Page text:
Cava Made A Sparkling Stock Market Debut

Cava Made A Sparkling Stock Market Debut
Paul Allison, CFA

6 months ago2 mins

What’s going on here?

Cava might be known as a cheaper alternative, but this restaurant chain’s New York Stock Exchange debut last week was pure, unadulterated luxury.

What does this mean?

Cava’s sort of like Chipotle, but with Mediterranean food. So investors, all too aware of how many Americans make a habit of paying extra for guac, were salivating at the chance to buy into what could be the next go-to lunchtime spot. That’s why investment bankers had already lifted the opening price of $22 a couple of times before the stock started trading, and that doubled over the course of the day. Cava swaggered off with a $5 billion valuation by the end of it, nearly nine times its sales last year. And get this: that’s around double Chipotle’s valuation, and Cava hasn’t ever turned a profit. But with only 260-ish stores around the US versus Chipotle’s 3,000-plus, the fledgling’s future will hinge on whether barbacoa-hooked Americans develop a hankering for falafel.

Cava stock market debut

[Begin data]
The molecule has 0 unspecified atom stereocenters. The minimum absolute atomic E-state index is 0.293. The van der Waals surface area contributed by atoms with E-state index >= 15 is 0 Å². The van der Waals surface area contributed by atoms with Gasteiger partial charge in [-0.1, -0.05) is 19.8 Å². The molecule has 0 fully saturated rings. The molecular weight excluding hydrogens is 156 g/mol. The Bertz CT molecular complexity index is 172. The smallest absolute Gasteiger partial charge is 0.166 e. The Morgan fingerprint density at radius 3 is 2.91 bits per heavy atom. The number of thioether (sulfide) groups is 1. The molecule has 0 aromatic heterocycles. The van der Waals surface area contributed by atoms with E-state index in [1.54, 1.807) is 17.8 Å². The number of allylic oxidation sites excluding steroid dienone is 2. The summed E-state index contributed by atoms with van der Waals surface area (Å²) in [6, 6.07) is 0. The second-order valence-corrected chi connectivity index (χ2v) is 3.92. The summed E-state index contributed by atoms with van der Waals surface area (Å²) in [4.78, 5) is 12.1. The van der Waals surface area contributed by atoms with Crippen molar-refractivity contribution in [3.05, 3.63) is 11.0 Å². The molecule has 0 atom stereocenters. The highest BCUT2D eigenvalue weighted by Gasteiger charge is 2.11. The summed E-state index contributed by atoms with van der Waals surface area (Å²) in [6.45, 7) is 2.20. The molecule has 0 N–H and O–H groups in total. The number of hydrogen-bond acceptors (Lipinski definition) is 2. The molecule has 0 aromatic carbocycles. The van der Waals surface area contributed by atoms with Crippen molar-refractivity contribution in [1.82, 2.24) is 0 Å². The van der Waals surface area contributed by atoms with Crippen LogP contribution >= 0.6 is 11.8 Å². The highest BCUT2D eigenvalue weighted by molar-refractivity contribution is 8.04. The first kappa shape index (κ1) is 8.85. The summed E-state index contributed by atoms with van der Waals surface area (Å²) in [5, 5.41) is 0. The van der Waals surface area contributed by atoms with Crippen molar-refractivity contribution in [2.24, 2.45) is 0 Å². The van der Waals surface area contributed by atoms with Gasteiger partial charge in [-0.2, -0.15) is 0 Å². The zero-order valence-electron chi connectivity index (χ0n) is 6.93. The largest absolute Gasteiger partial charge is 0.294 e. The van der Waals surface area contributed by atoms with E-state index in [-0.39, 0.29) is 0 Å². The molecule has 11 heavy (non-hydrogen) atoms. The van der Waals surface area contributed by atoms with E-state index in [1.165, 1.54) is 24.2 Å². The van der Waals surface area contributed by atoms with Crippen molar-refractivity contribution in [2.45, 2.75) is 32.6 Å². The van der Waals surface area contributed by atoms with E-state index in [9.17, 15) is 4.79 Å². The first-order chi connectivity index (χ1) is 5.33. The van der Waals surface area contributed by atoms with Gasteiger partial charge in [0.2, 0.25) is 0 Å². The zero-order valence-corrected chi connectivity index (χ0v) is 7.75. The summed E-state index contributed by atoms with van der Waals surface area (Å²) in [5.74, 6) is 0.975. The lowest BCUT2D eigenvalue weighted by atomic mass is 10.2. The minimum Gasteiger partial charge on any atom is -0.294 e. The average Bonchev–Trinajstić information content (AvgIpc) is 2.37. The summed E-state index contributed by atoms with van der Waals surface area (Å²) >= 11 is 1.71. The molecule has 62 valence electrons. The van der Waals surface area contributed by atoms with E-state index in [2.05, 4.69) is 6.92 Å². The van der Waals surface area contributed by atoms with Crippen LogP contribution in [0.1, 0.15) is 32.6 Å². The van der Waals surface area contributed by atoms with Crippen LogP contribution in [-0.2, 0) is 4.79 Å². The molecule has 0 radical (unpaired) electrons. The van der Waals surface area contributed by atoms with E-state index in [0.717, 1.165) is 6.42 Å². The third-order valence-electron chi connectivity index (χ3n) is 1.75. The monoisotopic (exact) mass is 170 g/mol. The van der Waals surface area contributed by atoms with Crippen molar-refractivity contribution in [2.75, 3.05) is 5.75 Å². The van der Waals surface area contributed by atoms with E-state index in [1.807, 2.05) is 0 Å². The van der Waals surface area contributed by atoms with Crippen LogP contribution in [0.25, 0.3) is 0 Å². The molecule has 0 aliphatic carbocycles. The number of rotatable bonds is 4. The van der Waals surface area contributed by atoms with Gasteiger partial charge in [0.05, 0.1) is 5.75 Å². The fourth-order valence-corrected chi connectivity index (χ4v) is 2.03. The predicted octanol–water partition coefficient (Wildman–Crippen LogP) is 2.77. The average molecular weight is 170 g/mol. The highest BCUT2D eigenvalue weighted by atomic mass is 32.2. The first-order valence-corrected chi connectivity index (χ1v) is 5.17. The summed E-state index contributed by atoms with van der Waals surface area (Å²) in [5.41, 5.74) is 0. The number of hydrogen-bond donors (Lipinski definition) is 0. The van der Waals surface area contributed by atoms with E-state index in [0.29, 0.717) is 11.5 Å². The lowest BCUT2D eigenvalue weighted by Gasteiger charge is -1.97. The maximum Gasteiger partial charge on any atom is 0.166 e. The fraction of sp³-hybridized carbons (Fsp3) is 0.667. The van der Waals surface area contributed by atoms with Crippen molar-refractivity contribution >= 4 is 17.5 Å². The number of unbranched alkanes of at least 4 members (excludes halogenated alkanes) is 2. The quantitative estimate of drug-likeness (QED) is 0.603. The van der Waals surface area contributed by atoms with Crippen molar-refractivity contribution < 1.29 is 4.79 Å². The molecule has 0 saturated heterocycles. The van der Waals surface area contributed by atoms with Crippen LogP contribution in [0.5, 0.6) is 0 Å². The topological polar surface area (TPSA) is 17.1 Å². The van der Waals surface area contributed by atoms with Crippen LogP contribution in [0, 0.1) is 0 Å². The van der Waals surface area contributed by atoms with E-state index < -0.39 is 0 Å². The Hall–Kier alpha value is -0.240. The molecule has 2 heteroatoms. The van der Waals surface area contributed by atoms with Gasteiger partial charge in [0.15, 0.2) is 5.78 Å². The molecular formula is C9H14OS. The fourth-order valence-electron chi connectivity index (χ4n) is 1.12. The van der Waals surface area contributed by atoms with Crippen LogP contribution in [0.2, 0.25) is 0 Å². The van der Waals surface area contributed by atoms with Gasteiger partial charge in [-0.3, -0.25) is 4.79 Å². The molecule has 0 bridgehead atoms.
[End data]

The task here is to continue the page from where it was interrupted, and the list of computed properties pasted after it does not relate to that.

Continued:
Why should I care?

For markets: Timing is everything.

Cava’s stock price might seem excessive, a bit like starving investors ordered way more than they could eat. But initial public offerings (IPOs) can be like that: there usually isn’t much information around these new firms, which makes gauging a fair price tricky. Investors, then, often go off the general market mood. And this year, the S&P 500 is up 15%, the Nasdaq 100 nearly 40%, and Chipotle – Cava’s Mexican lookalike – almost 50%.

S&P 500
Source: Google FInance

The bigger picture: Party like it’s 2023.

Today’s market has more than a faint resemblance to the millennium bubble: the artificial intelligence buzz is mirroring the turn-of-the-century internet frenzy, and tech stocks are flying like they were back then. The IPO market, though, is distinctly flatter. While Cava’s marks an $8 billion running total in the US this year, that’s way behind 2021’s $154 billion – and a whole world away from the champagne-worthy $284 billion in 1999.

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